What is the nervous system?
The nervous system consists of the motor neurons and sensory neurons, the central nervous system and the peripheral nervous system. One set of nerves carries messages from the brain outward to the rest of the body and one brings messages from the extremities back to the brain. Messages that travel from the brain down the spinal cord, through the lower motor neurons (such as the sciatic nerve of the leg) to the muscles of the body are part of the motor neuron circuitry. Messages that travel upward from the sensory input to the spinal cord and finally the brain are sent by sensory neurons. The central nervous system consists of the brain and spinal cord. The peripheral nervous system consists of all of the nerves that branch off the central nervous system and extend to the feet and hands, and since CMT affects the peripheral nerves, it usually results in both motor symptoms (weakness and muscle wasting) and sensory symptoms (numbness). CMT is called a neuromuscular condition because it is the failure of the nerves that cause the malfunctioning of the muscles (unlike muscular dystrophy which affects the muscles themselves).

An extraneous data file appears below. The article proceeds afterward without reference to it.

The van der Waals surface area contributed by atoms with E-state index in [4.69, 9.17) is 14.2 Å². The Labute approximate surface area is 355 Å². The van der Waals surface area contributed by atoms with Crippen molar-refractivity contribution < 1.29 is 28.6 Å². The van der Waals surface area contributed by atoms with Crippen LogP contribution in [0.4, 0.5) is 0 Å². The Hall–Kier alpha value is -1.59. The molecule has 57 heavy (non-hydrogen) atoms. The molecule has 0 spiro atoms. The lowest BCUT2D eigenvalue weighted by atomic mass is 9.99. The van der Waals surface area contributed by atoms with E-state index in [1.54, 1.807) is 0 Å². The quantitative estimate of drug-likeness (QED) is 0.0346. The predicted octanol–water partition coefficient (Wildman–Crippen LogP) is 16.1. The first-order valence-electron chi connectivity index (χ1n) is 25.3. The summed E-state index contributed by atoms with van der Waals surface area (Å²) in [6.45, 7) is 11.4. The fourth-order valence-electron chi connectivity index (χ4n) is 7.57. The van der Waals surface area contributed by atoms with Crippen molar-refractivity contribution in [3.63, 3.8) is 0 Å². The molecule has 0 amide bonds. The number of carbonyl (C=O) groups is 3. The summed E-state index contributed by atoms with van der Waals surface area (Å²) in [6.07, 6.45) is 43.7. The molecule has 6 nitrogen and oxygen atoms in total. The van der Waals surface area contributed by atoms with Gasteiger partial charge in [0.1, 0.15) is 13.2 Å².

What are the peripheral nerves?
Peripheral nerves that control muscle movement are often described as being like electrical wires. Each nerve contains bundles of nerve fibers, with an inner core (the axon) that passes signals to muscles causing them to move. The axon is wrapped in insulation (the myelin sheath). When the myelin is damaged (CMT Type 1 and Type 4), the nerve impulses are conducted more slowly than normal. If the axon itself is damaged (CMT Type 2), the speed of nerve conduction is almost normal, but the strength of the signal is reduced. Both result in impaired electrical messaging to the muscles and therefore malfunctioning of the muscles (weakness and eventual wasting away).